The United Nations should be at the forefront of multilateral efforts to resolve the world’s most pressing challenges, India’s Foreign Minister told the General Assembly today as he voiced frustration that reform of the Organization has not kept pace with international expectations or needs.
“It is imperative that the United Nations act in concert to coherently overcome” key challenges and crises such as climate change, extreme poverty, hunger, diseases and the recent global recession, S. M. Krishna said in his address to the Assembly’s annual General Debate, held at UN Headquarters in New York.
Mr. Krishna said the UN stood at the “centre stage” of multilateralism and international cooperation and the vision enshrined in the world body’s Charter – inclusiveness and collective action – “must be our lodestar, the guiding principle of all we undertake.”
But he voiced concern that reform of the UN was too slow, especially given that four years have passed since the 2005 World Summit, when many proposals for change were floated.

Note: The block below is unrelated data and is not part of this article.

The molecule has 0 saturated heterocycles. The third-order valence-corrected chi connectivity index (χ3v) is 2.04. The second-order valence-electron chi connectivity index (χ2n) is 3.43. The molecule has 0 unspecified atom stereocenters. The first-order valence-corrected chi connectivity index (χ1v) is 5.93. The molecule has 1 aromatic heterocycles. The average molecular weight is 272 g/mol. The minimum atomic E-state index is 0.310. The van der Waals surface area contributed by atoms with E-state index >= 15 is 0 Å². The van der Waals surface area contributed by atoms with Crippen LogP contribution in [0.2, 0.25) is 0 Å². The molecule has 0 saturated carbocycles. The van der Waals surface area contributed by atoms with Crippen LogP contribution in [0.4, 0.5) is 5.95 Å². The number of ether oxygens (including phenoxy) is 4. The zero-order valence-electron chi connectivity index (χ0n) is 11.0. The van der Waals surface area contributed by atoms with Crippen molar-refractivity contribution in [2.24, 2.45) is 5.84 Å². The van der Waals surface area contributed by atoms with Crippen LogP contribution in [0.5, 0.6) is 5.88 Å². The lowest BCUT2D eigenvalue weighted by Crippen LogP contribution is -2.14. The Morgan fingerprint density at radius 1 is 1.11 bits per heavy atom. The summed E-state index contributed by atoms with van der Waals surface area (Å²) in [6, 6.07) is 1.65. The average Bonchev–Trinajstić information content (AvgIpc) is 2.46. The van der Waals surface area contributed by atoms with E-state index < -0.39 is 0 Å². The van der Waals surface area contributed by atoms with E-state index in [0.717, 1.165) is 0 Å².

The Foreign Minister said the 192-member General Assembly must be revitalized so that it has a stronger role as “the anvil of global deliberation,” while the Economic and Social Council (ECOSOC) should also be at the heart of international efforts on development.
The Security Council, which currently has five permanent and 10 non-permanent members, has to become far more representative, with extra seats allocated to both categories of membership.
Speaking more broadly, Mr. Krishna said it was clear that international governance structures were clearly neither inclusive nor participatory, and had not been able to keep up with contemporary realities.
“The reform and restructuring of the global governance architecture is the critical need of our times and the voice of the developing world, including the small island nations and of Africa, is of principal and core relevance, if we are to have truly participatory and global responses to global challenges.”